Dr. Clyde Yancy

Dr. Clyde Yancy, chief of cardiology at Northwestern University’s Feinberg School of Medicine, walks with patient Tiffany Hendricks, 29. Yancy said what patients need most is coaching and support that can help them make lasting behavioral changes, but that’s no easy task. (Nancy Stone, Chicago Tribune)

Learning about nutrition is important, he agreed, but it can also fall by the wayside amid other demands. Medical school can be so stressful that, often, "our own eating habits are the first thing to go," he said.

Nutrition education is also slighted during fellowship training, the period after medical school when doctors specialize, said integrative preventive cardiologist Stephen Devries, executive director of the Gaples Institute for Integrative Cardiology in Deerfield, which advocates for nutrition and lifestyle interventions.

In the 32-page cardiology accreditation guidelines, "nutrition isn't mentioned once," said Devries, who is gathering support to lobby the Accreditation Council of Graduate Medical Education to mandate nutrition education as part of all physician training programs.

Today's primary care physicians spend less time than previous generations of doctors talking to patients about what they eat, according to a study published last year in the journal Medical Care.

Among the obstacles? "Many physicians are overweight themselves and may feel uncomfortable talking about healthy diet and physical activity when they themselves struggle with similar issues," said lead author Jennifer Kraschnewski, an assistant professor of medicine and public health sciences at the Penn State College of Medicine.

Though several diets can benefit heart health, a systematic review ranked the Mediterranean diet as the most likely model to provide protection against heart disease. The Lyon Diet Heart Study previously showed that it could reduce the risk of a second heart attack by up to 70 percent.

The traditional Mediterranean-style diet is characterized by high intake of olive oil, fruits, nuts, vegetables and cereals, moderate amounts of fish and poultry and low doses of dairy products, red and processed meat, and sweets. Consuming wine at meals in moderation, exercise and relaxing with friends are also considered important elements.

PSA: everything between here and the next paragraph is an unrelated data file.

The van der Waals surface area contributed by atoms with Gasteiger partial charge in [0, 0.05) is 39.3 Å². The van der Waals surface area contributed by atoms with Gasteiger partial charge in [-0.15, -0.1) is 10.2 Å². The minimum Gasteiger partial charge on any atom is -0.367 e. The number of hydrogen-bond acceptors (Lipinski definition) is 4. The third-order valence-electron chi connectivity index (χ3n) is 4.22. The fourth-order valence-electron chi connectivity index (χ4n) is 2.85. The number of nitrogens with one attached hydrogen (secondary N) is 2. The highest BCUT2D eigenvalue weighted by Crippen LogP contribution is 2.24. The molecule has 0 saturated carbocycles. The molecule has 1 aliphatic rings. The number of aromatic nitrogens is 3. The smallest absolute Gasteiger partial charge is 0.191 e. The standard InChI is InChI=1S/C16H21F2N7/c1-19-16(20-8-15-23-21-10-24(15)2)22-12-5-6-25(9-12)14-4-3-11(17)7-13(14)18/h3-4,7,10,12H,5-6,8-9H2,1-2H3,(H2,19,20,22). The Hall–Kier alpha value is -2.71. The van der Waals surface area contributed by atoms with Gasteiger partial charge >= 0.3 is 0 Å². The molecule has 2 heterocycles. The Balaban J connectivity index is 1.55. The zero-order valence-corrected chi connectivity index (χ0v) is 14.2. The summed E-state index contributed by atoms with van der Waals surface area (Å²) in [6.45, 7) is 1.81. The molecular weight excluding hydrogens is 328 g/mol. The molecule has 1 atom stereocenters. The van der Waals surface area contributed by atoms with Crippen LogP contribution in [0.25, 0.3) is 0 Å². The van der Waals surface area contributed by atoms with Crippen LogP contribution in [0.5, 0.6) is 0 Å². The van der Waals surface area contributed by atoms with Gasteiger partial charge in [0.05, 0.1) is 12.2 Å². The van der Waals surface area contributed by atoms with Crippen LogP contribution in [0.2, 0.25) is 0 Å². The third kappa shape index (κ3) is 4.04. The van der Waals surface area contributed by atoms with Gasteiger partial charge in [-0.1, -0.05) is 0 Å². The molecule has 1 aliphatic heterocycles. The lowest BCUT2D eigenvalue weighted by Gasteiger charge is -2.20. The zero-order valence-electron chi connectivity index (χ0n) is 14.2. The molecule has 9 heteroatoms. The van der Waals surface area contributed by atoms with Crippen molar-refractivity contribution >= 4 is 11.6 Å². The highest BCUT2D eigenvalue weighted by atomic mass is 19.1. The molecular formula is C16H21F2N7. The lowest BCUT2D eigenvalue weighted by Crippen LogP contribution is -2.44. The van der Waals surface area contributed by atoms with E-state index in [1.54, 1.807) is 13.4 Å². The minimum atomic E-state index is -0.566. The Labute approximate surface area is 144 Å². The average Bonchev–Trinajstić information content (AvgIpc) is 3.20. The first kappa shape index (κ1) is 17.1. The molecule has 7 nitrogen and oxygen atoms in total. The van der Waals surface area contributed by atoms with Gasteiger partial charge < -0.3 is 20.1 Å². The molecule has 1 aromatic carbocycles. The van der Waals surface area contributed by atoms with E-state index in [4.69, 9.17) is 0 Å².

The heart-healthy mechanism is still a mystery, but evidence suggests the diet is anti-inflammatory and helps improve the function of endothelial cells, which pump out nitric oxide.

"Nitric oxide keeps cells within our blood vessels flowing smoothly, prevents inflammation from developing in the walls of the arteries, keeps us from getting stiff vessels and has a role in keeping us from developing blockages or plaque," said Dr. Caldwell B. Esselstyn Jr., author of "Prevent and Reverse Heart Disease."

"Certain foods compromise and injure the endothelial cells' capacity to make nitric oxide," Esselstyn said. "As we are constantly getting less and less nitric oxide, we are less able to prevent coronary artery disease."

Animal products, processed foods and sugar compromise the cells the most, said Esselstyn, who also, controversially, tells his patients to avoid oil.

For the recent study on the Mediterranean-style diet, published last month in the New England Journal of Medicine, researchers in Spain randomly divided patients who were already at high risk for heart disease into three groups. One was given a low-fat diet and advice on how to follow it.

The other two groups were placed on a Mediterranean diet, with one using at least four tablespoons of extra-virgin olive oil per day for cooking and dressing food. The third group was told to eat an ounce, or a generous handful, of a combination of walnuts, almonds and hazelnuts per day.

The volunteers in both Mediterranean diet groups had a "substantial reduction in the risk of major cardiovascular events among high-risk persons," the researchers concluded.

Yancy stressed that the results went beyond added olive oil, nuts or even regular wine consumption. "They were greatly influenced by diet coaching and constant reinforcement that kept patients on board with the chosen diet," he said. "It's the entire diet program. That's where the real gains reside."

For Jessie Chavez, 39, a software engineer for Google, heart disease loomed in his future. His father had three heart attacks — the third was fatal — and Chavez, who worked long hours at the computer and neglected his diet, had high cholesterol.

Initially his doctor put him on a statin drug. But when he asked if there was anything more he could do, "she said, 'Well, of course you can look into diet,' but I felt like she didn't see it as something viable," Chavez said.

Chavez went to see Devries, who incorporated a Mediterranean-style diet and exercise into his heart health program. Chavez, 5 feet 10 inches tall, dropped his weight from 196 to 156 and is now off nearly all medication because his cholesterol is back to normal. Once physically unfit, he's now able to run 10 miles.

"As an engineer, I always think, 'Where's the proof?'" said Chavez, of Berwyn. "To actually have a cardiologist tell you, 'Here are a few studies, this is what it shows and this is the impact' gives you more options. I liked knowing it wasn't part of a fad, but science."


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